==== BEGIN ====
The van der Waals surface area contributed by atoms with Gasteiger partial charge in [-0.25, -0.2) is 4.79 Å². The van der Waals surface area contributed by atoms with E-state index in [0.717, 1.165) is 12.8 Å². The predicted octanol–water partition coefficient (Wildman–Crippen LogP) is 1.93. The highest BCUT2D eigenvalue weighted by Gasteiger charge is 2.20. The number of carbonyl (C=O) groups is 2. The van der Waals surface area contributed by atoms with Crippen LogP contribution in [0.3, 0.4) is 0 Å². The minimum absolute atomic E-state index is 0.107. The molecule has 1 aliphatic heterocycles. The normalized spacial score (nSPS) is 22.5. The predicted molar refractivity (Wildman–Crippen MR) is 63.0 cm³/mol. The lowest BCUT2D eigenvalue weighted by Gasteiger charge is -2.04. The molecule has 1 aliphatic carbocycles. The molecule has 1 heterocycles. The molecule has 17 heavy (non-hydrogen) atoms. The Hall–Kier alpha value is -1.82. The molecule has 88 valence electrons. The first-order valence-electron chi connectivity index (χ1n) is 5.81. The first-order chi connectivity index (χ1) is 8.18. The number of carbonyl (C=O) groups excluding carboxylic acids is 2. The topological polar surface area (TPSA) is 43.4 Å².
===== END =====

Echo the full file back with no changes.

The van der Waals surface area contributed by atoms with Gasteiger partial charge in [-0.25, -0.2) is 4.79 Å². The van der Waals surface area contributed by atoms with E-state index in [0.717, 1.165) is 12.8 Å². The predicted octanol–water partition coefficient (Wildman–Crippen LogP) is 1.93. The highest BCUT2D eigenvalue weighted by Gasteiger charge is 2.20. The number of carbonyl (C=O) groups is 2. The van der Waals surface area contributed by atoms with Crippen LogP contribution in [0.3, 0.4) is 0 Å². The minimum absolute atomic E-state index is 0.107. The molecule has 1 aliphatic heterocycles. The normalized spacial score (nSPS) is 22.5. The predicted molar refractivity (Wildman–Crippen MR) is 63.0 cm³/mol. The lowest BCUT2D eigenvalue weighted by Gasteiger charge is -2.04. The molecule has 1 aliphatic carbocycles. The molecule has 1 heterocycles. The molecule has 17 heavy (non-hydrogen) atoms. The Hall–Kier alpha value is -1.82. The molecule has 88 valence electrons. The first-order valence-electron chi connectivity index (χ1n) is 5.81. The first-order chi connectivity index (χ1) is 8.18. The number of carbonyl (C=O) groups excluding carboxylic acids is 2. The topological polar surface area (TPSA) is 43.4 Å².